Der - It would not surprise me at all if it were a compatibility problem between the voltage levels, termination and/or coax impedance of the EMM labs versus the Transporter. There is really no standard for word-clocks in the consumer world. Mixing and matching is risky.

Steve N.
Steve(Audioengr) Yes, the Transporter is more analytic and Yes, I do prefer the DAC in my Audio Aero.

Still, either way, it is a great ride.
I am new to this area and was wondering if someone can provide a brief explanation as to the differences between using:

Slim Devices Transporter
Modright's version of Slim Devices Transporter
Wavelength Audio USB DAC
Empirical Audio's products (PaveCar, Turbo, etc.)

My digital front end is an ARC CD2. I thought that upgrading to another stand alone CDP or Transport/DAC combo was the only way to go for audiophile quality sound until I stumbled onto this forum.

I have been reading this forum incessantly for the last couple of days trying to come up to speed on this alternative. From what I surmize, these three company's seem to be offering different implementations of the same basic solution, which is having a Hard Drive based PC front end. What I am trying to understand is how they differ from one another and what the pro's/con's might be.

I will also be attending CES/THE Show in January and would welcome any information on "shoot outs" or A-B demo's that are being scheduled in this arena.
Let me try to give you a hand. Here is a high level overview

Transporter: The key thing that distinguishes the Slim products is that they are designed to be network devices that live on Ethernet and/or WiFi networks. This means that they have the ability to "talk" back to the computer - more specifically they offer remote access to the hard drive so you can select songs from whatever room you happen to be in without going back to the room in which the computer is located. (You can also pause the music, skip, repeat, initiate shuffle etc through the remote.)

The Transporter is a massively upgraded "audiophile" version of the Squeezebox. Sean Adams, the CEO/Founder of SLIM is the designer of both units. SLIM was recently purchased by Logitech. SLIM maintains a very active user forum on their site.

Modwright Transporter: The analog output stage is heavily modified by Dan Modwright, one of the premiere modders in the country. Functionally it is the same as a stock Transporter. Theoretically (I haven't heard it) this should elevate the Trsnsporter to the same level of refinement as the best USB DACs while maintaining all the (unique) benefits of a network device - at a lower price.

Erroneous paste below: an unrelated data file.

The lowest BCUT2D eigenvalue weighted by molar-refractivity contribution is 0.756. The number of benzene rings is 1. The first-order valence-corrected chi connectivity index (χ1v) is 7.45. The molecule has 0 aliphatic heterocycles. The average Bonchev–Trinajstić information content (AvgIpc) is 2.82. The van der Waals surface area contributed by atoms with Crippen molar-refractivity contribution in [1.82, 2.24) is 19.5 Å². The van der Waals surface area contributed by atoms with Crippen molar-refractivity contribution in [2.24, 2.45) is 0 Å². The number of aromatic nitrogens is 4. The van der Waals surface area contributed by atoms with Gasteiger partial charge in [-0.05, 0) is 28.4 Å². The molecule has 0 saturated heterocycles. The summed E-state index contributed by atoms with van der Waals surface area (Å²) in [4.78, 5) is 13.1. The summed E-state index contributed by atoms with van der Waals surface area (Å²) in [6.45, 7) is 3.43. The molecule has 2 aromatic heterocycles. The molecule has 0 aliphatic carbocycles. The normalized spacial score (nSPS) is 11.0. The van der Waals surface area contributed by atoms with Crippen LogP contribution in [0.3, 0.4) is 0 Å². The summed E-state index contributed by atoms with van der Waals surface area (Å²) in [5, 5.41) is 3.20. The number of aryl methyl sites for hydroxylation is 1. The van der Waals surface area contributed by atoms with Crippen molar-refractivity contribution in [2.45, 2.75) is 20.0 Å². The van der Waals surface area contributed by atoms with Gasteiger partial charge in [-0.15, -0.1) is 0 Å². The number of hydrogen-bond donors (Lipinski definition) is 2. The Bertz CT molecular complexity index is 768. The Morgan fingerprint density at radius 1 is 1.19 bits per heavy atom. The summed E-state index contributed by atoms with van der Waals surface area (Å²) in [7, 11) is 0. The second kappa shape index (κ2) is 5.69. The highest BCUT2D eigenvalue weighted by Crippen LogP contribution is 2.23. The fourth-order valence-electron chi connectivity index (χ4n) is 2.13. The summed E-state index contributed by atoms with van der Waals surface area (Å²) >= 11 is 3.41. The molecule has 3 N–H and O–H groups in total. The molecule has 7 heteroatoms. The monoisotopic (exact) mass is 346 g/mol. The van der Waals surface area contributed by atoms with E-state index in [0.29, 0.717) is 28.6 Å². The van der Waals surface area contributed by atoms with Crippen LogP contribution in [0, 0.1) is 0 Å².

You should also be aware of Wayne Waananen at Bolder Cables who did a lot of the pioneering work on Squeezebox modification, elevating those units to an "audiophile" level though they are not constructed to the standards and functionality of the Transporter.

Wavelength USB DACs: In contrast to the SLIM devices, the Wavelength units are connected to the computer via USB. This means that you must be at the computer to control the song selection and transport functions. Theoretically USB cables are limited to 15' in length after which a repeater is needed. This is because USB carries 5v to power the device it connects to. This limitation can be worked around by using a Opticis Fibre Optic USB cable which requires a power supply at the receiving end since fibre will not carry a 5v signal.

What distinguishes the Wavelength products is that they go directly from USB to I2S, skipping the SPDIF stage. I2S is an electrical serial bus interface standard used for connecting digital audio devices together. It is a much more robust format then SPDIF that does not induce jitter. Wavelengths are designed and built by Gordon Rankin who is one of America's premiere analog audio designers (pres and amps) Gordon is a frequent poster on Audio Asylum's PC Forum and also has a basic but very helpful site addressing this technology.

You will see more and more USB DACs in the market (Scott Nixon was the first, Paradisea, Benchmark and Apogee are others).